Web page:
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Opened 6 years ago

Closed 6 years ago

Last modified 4 years ago

#7150 closed (duplicate)

patch to implement view pemission in admin

Reported by: Antonio Gallo <gallo@…> Owned by: nobody
Component: contrib.admin Version: 1.0
Severity: Keywords: admin permissions
Cc: burchik@… Triage Stage: Unreviewed
Has patch: yes Needs documentation: no
Needs tests: no Patch needs improvement: no
Easy pickings: UI/UX:

Description

I'm not in the mood of rewriting a full backoffice because

of the lack of this simple and trivial feature.


I need some of the admins to have read-only access to models.
So i added 1 more extra permission called "view" to the permission
stuffs and templates. The patch is very small since has it been
trivial doing it.

Attachments (4)

django-svn-view-permission.patch (4.8 KB) - added by Antonio Gallo <gallo@…> 6 years ago.
newforms-admin-view-permission.patch (5.5 KB) - added by Antonio Gallo <gallo@…> 6 years ago.
patch that add basic view permission to the admin module
newforms-admin-view-permission-r7737.patch (5.7 KB) - added by tclineks 6 years ago.
cleaned up and rebased to r7737
admin_view-permission-1.0.patch (5.5 KB) - added by tclineks 6 years ago.
rebased to django 1.0 (r8961)

Download all attachments as: .zip

Change History (15)

Changed 6 years ago by Antonio Gallo <gallo@…>

comment:1 Changed 6 years ago by oyvind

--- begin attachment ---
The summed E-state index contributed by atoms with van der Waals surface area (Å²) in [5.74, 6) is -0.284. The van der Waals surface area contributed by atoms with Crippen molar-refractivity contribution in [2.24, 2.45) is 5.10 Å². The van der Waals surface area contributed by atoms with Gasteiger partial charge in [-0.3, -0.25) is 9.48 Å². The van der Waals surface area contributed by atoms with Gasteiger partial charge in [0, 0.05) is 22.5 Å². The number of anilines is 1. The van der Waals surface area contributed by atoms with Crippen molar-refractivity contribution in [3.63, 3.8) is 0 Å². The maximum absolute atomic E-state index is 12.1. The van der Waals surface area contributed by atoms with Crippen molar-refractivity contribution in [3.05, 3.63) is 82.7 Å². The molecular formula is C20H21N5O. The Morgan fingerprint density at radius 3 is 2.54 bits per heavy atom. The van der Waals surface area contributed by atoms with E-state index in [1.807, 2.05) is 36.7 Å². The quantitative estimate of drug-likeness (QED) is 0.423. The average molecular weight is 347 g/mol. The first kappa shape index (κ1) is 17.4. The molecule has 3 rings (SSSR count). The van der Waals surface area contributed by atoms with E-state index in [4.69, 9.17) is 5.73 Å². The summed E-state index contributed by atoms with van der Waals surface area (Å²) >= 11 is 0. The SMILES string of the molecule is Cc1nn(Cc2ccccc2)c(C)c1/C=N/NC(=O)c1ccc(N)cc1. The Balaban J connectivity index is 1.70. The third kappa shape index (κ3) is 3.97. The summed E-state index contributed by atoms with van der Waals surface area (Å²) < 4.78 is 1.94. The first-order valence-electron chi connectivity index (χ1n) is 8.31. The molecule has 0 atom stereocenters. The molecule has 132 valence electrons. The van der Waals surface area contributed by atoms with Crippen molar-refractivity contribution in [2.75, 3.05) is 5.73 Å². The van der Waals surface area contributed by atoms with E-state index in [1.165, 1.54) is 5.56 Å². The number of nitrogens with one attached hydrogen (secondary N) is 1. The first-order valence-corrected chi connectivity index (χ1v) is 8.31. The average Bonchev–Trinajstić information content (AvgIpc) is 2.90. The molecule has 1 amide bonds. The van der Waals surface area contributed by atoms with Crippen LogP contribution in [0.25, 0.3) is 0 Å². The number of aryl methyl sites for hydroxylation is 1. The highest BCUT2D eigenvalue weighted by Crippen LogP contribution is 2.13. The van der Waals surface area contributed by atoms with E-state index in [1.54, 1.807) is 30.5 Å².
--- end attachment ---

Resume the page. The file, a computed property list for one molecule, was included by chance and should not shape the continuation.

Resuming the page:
• Needs documentation unset
  • Needs tests unset
  • Patch needs improvement unset
  • Resolution set to wontfix
  • Status changed from new to closed

New patches for the admin should made against newforms-admin, and it would be just as trivial to customize the newforms-admin in you own ModelAdmin.

comment:2 Changed 6 years ago by Antonio Gallo <gallo@…>

  • Resolution wontfix deleted
  • Status changed from closed to reopened
  • Version changed from SVN to newforms-admin

I installed and migrated to newforms-admin.

Here you are the patch for newform-admin as requested.

Changed 6 years ago by Antonio Gallo <gallo@…>

patch that add basic view permission to the admin module

comment:3 follow-up: Changed 6 years ago by ubernostrum

  • Resolution set to duplicate
  • Status changed from reopened to closed

This is a duplicate of #520, which was marked wontfix by one of Django's lead developers. As such, there are no plans to add this feature; consider wiring up some generic views and applying permission-based decorators if you truly have a need for "administrators" who don't administer anything.

Changed 6 years ago by tclineks

cleaned up and rebased to r7737

comment:4 in reply to: ↑ 3 Changed 6 years ago by buriy

  • Cc burchik@… added
  • Resolution duplicate deleted
  • Status changed from closed to reopened

Replying to ubernostrum:

This is a duplicate of #520, which was marked wontfix by one of Django's lead developers.

Sorry, how does this ticket relate to #520???
Reopening back.

Please also see discussion at http://groups.google.com/group/django-developers/browse_thread/thread/b2907e165b2e6159?hl=en
for possible use-cases.

Citing:
"My usecase is:
allow a user to relate model A to model B without requiring change
permission on model B (using raw_id)."

comment:5 Changed 6 years ago by Karen Tracey <kmtracey@…>

  • Resolution set to duplicate
  • Status changed from reopened to closed

I believe #820 was meant as the dup number. It was closed 'wontfix' by a core developer. So far bringing it up on the mailing list hasn't resulted in enough support to make me think the core devs are going to change their minds on this one.

Changed 6 years ago by tclineks

rebased to django 1.0 (r8961)

comment:6 Changed 6 years ago by gert@…

  • milestone set to post-1.0
  • Resolution duplicate deleted
  • Status changed from closed to reopened
  • Version changed from newforms-admin to 1.0